Rights movement, such as the Bilingual Education Act (1968), were relatively
short-lived. As Galindo and Vigil (2004) explain, a new nativism emerged. During
this time, tensions between language diversity and assimilation reemerged. Recent
immigrants were described as:
... horrendous strains on the economy because of their access to
social services, as threats to national unity because of linguistic and
cultural differences, and as threats to national security because of
undocumented status (Galindo & Vigil, 2004, p. 36).
In 1994, anti-immigrant sentiments in California were illustrated with nearly
60% voter approval of Proposition 187 (1994 Cal. Legis. Serv.). With this
legislation, undocumented children were to be removed from public schools and
emergency health care denied to illegal residents. Despite voter approval of
Proposition 187, in 1998, a federal judge overturned the law as unconstitutional
(Cal. Legis. Serv., 1994).
According to Galindo & Vigil (2004), the new nativist argues that the
Spanish language, Spanish surnames, Mexican culture, and different physical traits
52


do not allow Mexicans to easily assimilate. The dominant society is resistant to
accepting Mexicans, regardless of how long they have been in the U.S., because of
the perception of this lack of assimilation. Galindo and Vigil further argue that the
porous border that Mexico shares with the U.S. exacerbates fears about Mexicans.
The new nativist view uses these fears to justify the promotion of negative policies
that affect primarily Mexicans and Spanish speakers in general.
The new nativist sentiments helped reinvigorate the movement toward
making English more or less official at the federal and state levels during the 1980s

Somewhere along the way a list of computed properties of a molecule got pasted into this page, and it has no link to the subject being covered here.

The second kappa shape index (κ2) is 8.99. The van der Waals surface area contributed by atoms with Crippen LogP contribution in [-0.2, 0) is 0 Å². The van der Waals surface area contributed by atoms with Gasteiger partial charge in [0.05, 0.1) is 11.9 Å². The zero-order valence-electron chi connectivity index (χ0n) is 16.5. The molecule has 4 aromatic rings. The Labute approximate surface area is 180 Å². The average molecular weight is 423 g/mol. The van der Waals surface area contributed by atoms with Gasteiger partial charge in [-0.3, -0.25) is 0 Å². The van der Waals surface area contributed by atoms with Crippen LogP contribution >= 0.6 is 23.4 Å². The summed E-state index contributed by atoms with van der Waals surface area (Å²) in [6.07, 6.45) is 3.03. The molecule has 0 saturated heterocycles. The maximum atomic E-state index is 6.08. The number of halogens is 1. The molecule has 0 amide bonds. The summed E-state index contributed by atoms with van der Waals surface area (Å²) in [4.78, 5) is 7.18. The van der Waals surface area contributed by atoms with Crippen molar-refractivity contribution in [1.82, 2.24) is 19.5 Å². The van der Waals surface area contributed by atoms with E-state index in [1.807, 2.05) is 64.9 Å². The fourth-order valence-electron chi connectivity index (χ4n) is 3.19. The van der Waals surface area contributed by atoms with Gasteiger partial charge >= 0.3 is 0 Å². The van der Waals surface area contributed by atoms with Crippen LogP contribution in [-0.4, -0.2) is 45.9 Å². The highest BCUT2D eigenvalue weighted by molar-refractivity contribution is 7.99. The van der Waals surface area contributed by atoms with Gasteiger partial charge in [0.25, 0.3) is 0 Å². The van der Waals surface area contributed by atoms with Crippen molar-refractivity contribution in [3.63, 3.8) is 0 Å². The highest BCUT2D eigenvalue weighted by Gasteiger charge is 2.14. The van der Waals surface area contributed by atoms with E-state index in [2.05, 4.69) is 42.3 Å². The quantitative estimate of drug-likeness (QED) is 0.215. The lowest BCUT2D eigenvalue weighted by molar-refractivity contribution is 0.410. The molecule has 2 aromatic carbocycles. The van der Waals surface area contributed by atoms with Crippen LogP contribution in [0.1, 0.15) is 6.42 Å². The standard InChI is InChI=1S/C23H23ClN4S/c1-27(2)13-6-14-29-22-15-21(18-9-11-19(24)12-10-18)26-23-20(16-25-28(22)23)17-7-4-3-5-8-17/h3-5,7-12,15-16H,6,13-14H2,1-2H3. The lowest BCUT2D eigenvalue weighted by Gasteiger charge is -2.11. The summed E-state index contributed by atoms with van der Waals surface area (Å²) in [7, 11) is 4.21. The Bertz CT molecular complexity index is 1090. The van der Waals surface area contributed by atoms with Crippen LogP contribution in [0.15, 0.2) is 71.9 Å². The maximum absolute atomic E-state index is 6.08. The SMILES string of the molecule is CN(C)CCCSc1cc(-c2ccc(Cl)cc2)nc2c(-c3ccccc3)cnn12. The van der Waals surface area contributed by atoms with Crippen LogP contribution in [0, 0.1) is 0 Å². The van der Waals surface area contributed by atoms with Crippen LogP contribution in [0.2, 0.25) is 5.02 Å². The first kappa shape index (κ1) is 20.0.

and 1990s. The English Language Amendment of 1981 was introduced to Congress
in effort to make English the official language of the U.S. While the amendment
was not adopted, the renewed commitment to official English led to the foundation
of the U.S. English organization, founded in 1983 by California Senator S.I.
Hayakawa. U.S. English, as described on the organizations website:
is the nation's oldest, largest citizens' action group dedicated to
preserving the unifying role of the English language in the United
States. ... the passage of English as the official language will help to
expand opportunities for immigrants to learn and speak English, the
single greatest empowering tool that immigrants must have to
succeed (U.S. English, n.d.).
U.S. English has backed subsequent attempts for federal constitutional
amendments, which have been proposed at every congressional session since its
initial introduction. Some proposals focused on legislating English as the official
language of the U.S. without mandates concerning diversity. Other proposed
amendments have gone further by including language to restrict linguistic diversity
based on fears that immigrants can now live in the U.S. without learning English
(Baron, 1990, p. 190), and to abolish bilingual education because of the perception
that their law will force American schools to return to the teaching of English
(Baron, 1990, p. 194). According to Zall and Stein (1990), The principal goal of
the official language movement is to halt the erosion of English in public life (p.
53


268). As of February 2008, Congress had not acted on the proposals (Baron, 1990;
Galindo & Vigil, 2004; Schmidt, 2000; U. S. English; Wiley & Wright, 2004).
1980s to 1999: Bilingual Education
and Revitalized Nativism.
The Reagan era coincided with the emergence of revitalized nativism
(Wiley, 2002). The evolution of the Bilingual Education Act (1968) during this time
became more directed in its focus on English. With the Bilingual Education Act
(1968) reauthorizations of 1984 and 1988, the Federal government de-emphasized
bilingual education as a remedy and measures were taken to back away from
enforcement of Lau remedies (Wiley, 2002, p. 45). Additional emphasis was put on
the achievement of competence in English, and native language instruction was to
be used only to allow students to progress academically while learning English. The
goal of bilingualism decreased and overall funding of bilingual education programs
was reduced (Lyons, 1995). Consequently, primarily transitional programs became
eligible for Title VII funds (Schmidt, 2000; Wiley & Wright, 2004). Reagan was
supportive of bilingual education as long as the goal was English proficiency.
Reagan is quoted as stating: